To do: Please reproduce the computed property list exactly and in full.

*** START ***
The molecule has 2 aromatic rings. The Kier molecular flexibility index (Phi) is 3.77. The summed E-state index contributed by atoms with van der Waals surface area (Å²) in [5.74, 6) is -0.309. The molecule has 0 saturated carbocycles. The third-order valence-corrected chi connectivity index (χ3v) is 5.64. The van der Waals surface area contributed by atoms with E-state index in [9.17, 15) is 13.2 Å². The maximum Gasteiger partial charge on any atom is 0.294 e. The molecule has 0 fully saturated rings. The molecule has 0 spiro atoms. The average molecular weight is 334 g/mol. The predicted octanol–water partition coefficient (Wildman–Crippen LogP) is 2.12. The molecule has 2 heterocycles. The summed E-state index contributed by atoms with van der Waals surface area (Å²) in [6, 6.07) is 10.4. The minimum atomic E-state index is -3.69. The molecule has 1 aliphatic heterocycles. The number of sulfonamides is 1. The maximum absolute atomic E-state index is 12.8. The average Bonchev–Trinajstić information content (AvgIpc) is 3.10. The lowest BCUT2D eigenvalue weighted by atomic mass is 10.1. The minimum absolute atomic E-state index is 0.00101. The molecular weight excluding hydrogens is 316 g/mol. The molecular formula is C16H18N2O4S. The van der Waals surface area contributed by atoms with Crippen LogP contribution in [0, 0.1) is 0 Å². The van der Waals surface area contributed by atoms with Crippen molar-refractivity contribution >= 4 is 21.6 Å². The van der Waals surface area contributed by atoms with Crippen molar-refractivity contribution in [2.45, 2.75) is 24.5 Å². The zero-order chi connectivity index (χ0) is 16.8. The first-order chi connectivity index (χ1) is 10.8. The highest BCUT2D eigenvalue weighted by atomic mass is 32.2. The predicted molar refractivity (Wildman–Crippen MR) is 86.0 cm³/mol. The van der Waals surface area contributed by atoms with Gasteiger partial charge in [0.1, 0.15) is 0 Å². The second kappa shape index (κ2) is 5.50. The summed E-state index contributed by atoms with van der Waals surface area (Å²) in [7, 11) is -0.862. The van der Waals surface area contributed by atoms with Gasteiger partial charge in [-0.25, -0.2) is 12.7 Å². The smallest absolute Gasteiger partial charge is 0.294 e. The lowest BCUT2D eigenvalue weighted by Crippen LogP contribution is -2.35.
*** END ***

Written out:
The molecule has 2 aromatic rings. The Kier molecular flexibility index (Phi) is 3.77. The summed E-state index contributed by atoms with van der Waals surface area (Å²) in [5.74, 6) is -0.309. The molecule has 0 saturated carbocycles. The third-order valence-corrected chi connectivity index (χ3v) is 5.64. The van der Waals surface area contributed by atoms with E-state index in [9.17, 15) is 13.2 Å². The maximum Gasteiger partial charge on any atom is 0.294 e. The molecule has 0 fully saturated rings. The molecule has 0 spiro atoms. The average molecular weight is 334 g/mol. The predicted octanol–water partition coefficient (Wildman–Crippen LogP) is 2.12. The molecule has 2 heterocycles. The summed E-state index contributed by atoms with van der Waals surface area (Å²) in [6, 6.07) is 10.4. The minimum atomic E-state index is -3.69. The molecule has 1 aliphatic heterocycles. The number of sulfonamides is 1. The maximum absolute atomic E-state index is 12.8. The average Bonchev–Trinajstić information content (AvgIpc) is 3.10. The lowest BCUT2D eigenvalue weighted by atomic mass is 10.1. The minimum absolute atomic E-state index is 0.00101. The molecular weight excluding hydrogens is 316 g/mol. The molecular formula is C16H18N2O4S. The van der Waals surface area contributed by atoms with Crippen LogP contribution in [0, 0.1) is 0 Å². The van der Waals surface area contributed by atoms with Crippen molar-refractivity contribution >= 4 is 21.6 Å². The van der Waals surface area contributed by atoms with Crippen molar-refractivity contribution in [2.45, 2.75) is 24.5 Å². The zero-order chi connectivity index (χ0) is 16.8. The first-order chi connectivity index (χ1) is 10.8. The highest BCUT2D eigenvalue weighted by atomic mass is 32.2. The predicted molar refractivity (Wildman–Crippen MR) is 86.0 cm³/mol. The van der Waals surface area contributed by atoms with Gasteiger partial charge in [0.1, 0.15) is 0 Å². The second kappa shape index (κ2) is 5.50. The summed E-state index contributed by atoms with van der Waals surface area (Å²) in [7, 11) is -0.862. The van der Waals surface area contributed by atoms with Gasteiger partial charge in [-0.25, -0.2) is 12.7 Å². The smallest absolute Gasteiger partial charge is 0.294 e. The lowest BCUT2D eigenvalue weighted by Crippen LogP contribution is -2.35.